Saturday, January 14, 2012

Your focus determines your reality

In keeping with domestic reputation concerns from a few weeks ago, I recently had lunch with a friend.  She left work with her second child.  A few days prior to our lunch, she was with another, still working friend, who asked her 'what she did all day."  My friend was vexed at how often that question comes up as most working mothers have limited understanding of a housewife's day. I started laughing.  During some blog draft admin the previous evening, I'd run across an email I sent to her when, pregnant with her first child, she had expressed desire to stay home but worried that she would be bored.  At the time, this is what I told her:

Typing fast over nap time.  Can’t do justice to the subjects but wanted to get you thinking.
First, went to a fish cooking class last night.  Excellent class (saw JH btw).  Anyway, Ahi tuna was one of the entrees.  I was amazed at the number of people who wouldn’t eat it and the questions/whispers regarding its safety.  A side discussion ensued about living in fear of everything including one of life’s great pleasures, food, about how if you read the news everything seems scary and focus on the bad, you’ll just end up paralyzed and sour.  This does have bearing on what I wanted to discuss.  
So lots in our generation are not wanting to be our mothers, not wanting to get occupied with trivial stuff.  (I’m helping start a young mom’s group at church and this is a big theme for mom’s of little ones).  Anyway, I’m concerned that the near universal reaction is to avoid the trivial by staying busy and for most this means staying at work.  You hit this topic yesterday and in thinking later, I had a moment of clarity about why this has concerned me.  Staying busy only covers the problem.  
When you are 102 and on your deathbed you are just as unlikely to wish you’d spent more time networking, as getting to spinning, or picking out granite countertops.  Its not that success in a career, exercise, or home décor aren’t important, they are, its that they are only important as a means to what really is important.  At 102 you very well may regret that you weren’t a better provider for your family, that you had taken better care of yourself, or that you’d made a happier pleasant home, or additionally, that you’d spent more time with your family, God, or serving the community or simply relishing life more.  That is, if you think that staying busy will fix the problem then you will likely just replace one set of triviality for another--and lose your ability to smell the roses to boot.  The fix is to always focus on the really important stuff like God and family, recognize that the details of the important stuff changes all the time, and be able to adapt when the changes come.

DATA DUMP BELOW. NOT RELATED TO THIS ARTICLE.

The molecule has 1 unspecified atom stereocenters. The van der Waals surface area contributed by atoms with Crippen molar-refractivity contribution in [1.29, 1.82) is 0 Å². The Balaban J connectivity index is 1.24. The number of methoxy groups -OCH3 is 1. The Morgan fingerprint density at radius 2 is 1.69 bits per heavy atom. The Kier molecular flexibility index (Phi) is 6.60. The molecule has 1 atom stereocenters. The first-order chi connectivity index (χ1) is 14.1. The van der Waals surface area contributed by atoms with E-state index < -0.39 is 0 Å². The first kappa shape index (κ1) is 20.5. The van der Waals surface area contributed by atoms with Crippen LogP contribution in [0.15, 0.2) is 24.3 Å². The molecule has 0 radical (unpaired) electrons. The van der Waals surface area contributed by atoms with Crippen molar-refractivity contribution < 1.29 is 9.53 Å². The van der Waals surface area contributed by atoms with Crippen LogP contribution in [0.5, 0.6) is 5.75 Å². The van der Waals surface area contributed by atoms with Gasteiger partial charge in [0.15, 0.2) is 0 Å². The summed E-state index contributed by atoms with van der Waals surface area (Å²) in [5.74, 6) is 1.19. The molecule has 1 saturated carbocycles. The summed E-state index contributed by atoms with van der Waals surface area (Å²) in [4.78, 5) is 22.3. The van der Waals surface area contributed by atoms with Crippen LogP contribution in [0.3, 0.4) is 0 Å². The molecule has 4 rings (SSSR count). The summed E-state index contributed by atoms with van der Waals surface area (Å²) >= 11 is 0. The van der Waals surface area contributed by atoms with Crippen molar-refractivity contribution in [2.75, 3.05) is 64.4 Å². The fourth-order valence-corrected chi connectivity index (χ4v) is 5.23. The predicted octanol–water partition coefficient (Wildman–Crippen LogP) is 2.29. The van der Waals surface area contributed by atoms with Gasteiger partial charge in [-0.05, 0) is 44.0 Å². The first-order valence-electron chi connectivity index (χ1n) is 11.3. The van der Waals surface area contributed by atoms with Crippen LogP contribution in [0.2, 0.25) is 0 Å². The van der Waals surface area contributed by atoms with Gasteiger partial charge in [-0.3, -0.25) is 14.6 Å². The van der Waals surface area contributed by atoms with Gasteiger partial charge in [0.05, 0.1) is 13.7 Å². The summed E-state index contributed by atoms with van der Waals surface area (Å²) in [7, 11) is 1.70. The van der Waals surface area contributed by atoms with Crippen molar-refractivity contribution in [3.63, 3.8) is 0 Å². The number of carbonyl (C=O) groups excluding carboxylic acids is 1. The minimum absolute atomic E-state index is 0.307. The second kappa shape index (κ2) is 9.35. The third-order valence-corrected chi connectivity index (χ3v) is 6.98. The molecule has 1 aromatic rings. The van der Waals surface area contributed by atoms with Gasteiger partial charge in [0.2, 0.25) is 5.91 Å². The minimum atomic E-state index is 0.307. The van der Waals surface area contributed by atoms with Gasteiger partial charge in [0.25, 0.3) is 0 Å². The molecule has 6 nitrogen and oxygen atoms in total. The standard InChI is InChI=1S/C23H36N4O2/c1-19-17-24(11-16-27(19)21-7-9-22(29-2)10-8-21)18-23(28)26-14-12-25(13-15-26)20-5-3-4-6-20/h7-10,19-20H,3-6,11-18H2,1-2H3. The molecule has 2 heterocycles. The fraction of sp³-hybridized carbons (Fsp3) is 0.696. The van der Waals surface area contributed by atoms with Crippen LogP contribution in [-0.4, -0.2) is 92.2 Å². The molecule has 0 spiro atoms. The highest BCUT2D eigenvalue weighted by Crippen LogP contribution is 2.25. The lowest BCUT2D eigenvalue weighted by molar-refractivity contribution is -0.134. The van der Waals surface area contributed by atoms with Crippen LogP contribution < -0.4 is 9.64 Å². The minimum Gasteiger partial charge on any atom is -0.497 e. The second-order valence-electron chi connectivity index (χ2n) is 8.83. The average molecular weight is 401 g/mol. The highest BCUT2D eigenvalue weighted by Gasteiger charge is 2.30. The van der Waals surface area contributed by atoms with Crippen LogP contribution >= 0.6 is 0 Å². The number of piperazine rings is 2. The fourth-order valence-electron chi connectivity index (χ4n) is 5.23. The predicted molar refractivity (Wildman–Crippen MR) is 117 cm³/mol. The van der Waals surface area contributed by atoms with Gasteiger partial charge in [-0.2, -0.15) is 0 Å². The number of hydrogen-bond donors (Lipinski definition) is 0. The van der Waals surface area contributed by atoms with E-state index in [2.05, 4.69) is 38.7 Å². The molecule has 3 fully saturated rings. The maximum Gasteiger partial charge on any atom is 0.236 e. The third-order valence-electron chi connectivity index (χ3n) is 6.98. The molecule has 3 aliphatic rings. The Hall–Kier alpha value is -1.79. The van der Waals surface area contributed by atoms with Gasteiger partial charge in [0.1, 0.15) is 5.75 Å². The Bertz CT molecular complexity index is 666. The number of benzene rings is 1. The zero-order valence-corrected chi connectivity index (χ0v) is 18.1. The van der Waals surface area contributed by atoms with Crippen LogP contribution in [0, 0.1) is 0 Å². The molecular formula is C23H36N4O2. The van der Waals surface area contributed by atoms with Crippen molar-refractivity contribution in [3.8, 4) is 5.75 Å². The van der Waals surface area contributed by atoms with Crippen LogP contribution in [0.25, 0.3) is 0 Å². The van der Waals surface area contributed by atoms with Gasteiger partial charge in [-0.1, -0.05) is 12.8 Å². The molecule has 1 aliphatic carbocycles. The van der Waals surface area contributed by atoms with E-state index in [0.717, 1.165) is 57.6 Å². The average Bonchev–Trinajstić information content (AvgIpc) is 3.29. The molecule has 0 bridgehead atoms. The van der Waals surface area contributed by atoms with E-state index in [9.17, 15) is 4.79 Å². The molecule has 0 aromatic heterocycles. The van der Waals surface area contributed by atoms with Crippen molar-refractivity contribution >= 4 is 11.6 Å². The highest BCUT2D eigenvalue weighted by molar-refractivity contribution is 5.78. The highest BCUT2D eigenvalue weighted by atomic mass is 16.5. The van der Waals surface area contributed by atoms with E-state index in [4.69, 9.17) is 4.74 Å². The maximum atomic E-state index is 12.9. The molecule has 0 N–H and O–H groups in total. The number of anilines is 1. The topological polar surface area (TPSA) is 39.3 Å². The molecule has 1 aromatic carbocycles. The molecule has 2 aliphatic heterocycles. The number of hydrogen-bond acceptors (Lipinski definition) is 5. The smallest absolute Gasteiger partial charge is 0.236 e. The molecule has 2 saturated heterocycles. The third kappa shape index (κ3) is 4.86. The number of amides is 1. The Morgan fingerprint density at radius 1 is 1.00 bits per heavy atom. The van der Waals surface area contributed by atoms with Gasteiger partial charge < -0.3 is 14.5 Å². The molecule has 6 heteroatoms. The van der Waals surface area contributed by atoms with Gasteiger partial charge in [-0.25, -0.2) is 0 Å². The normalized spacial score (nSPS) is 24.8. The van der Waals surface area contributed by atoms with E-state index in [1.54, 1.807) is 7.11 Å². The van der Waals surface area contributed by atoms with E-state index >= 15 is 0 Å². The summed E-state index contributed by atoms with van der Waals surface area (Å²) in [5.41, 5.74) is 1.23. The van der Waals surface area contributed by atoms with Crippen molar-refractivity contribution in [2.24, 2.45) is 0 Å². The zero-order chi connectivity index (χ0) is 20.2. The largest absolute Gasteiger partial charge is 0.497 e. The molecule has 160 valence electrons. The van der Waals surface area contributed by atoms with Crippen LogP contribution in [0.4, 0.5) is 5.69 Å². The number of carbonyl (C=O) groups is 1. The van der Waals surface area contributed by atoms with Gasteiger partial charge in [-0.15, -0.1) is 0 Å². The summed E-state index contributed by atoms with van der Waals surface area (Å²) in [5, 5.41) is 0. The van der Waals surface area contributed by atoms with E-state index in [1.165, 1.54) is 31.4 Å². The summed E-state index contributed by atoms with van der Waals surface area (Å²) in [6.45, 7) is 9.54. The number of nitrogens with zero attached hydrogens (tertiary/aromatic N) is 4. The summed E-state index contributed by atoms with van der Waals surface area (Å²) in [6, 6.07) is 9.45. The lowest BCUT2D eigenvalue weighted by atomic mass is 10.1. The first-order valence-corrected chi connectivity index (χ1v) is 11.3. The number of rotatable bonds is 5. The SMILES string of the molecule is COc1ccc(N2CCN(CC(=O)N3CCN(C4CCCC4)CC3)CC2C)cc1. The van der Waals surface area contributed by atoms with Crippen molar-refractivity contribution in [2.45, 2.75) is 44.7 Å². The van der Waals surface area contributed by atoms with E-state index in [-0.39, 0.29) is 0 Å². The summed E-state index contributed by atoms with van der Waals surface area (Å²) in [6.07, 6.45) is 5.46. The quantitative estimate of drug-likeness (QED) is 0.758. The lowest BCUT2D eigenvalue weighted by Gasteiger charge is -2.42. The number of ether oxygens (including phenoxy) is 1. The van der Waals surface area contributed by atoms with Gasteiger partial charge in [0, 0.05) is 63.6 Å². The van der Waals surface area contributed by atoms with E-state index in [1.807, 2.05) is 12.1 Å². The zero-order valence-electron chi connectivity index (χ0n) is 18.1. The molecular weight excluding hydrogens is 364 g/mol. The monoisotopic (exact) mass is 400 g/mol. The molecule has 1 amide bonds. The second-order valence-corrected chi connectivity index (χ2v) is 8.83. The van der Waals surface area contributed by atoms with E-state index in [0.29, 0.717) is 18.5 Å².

Also be aware of your focus in another way: what do you expect out of any situation.  I had a bit of clarity about how the boredom question bothers me.  (I know you didn’t mean it in that way, but I still had a really good point come out of it so indulge me.)  You can make anything boring if you expect it to be boring or you can make anything exciting if you expect it to be exciting.  If you assume--as most women do because it is drummed into us by popular culture-- that staying at home with young ones can be mind numbing, then you are very likely to be more sensitive to and dwell on the things that make that assumption true.  You get the baby into a routine like all the baby books say but instead of seeing how calm life is and using the time to smell the roses, you see the monotony just like Betty Friedan et al talked about and think that you need to get out of rut.     
There is a technical term for this problem used by lawyers and statisticians, assumption bias or something similar.  Back to the Ahi from last night.  If you just focus on all of the dangers of food and listen to all the mercury in fish stories then you’ll never get to enjoy it.  And you’ll feel really foolish when you finally hear about the little publicized statement by some prestigious medical group that I can’t remember right now that the health benefits of eating fish far outweigh the dangers posed by mercury in those fish.     
Oh and here’s the link to the film blog I told you about.  If you scroll down, you should find a great article one of the guys did about the Oscar nominations.  Regardless, its always interesting.
That blog is now Libertas Film Magazine.

The letter sounds like me, though it makes me chuckle.  Only two kids.  I got that all written during one nap time.  Plus, I wrote this mere days before I got the call we were moving to London; I seem so settled in Houston, cooking classes and all.  Little did I know...   

For the Geeks, the title is not a SW Prequel reference.  That's just too lame.  But even the SW Prequels have some bits of truth that are well phrased.


edgeofthesandbox said...

You found time for cooking classes -- wow!

AHLondon said...

I know! I just sound so different here, more relaxed. Makes me chuckle.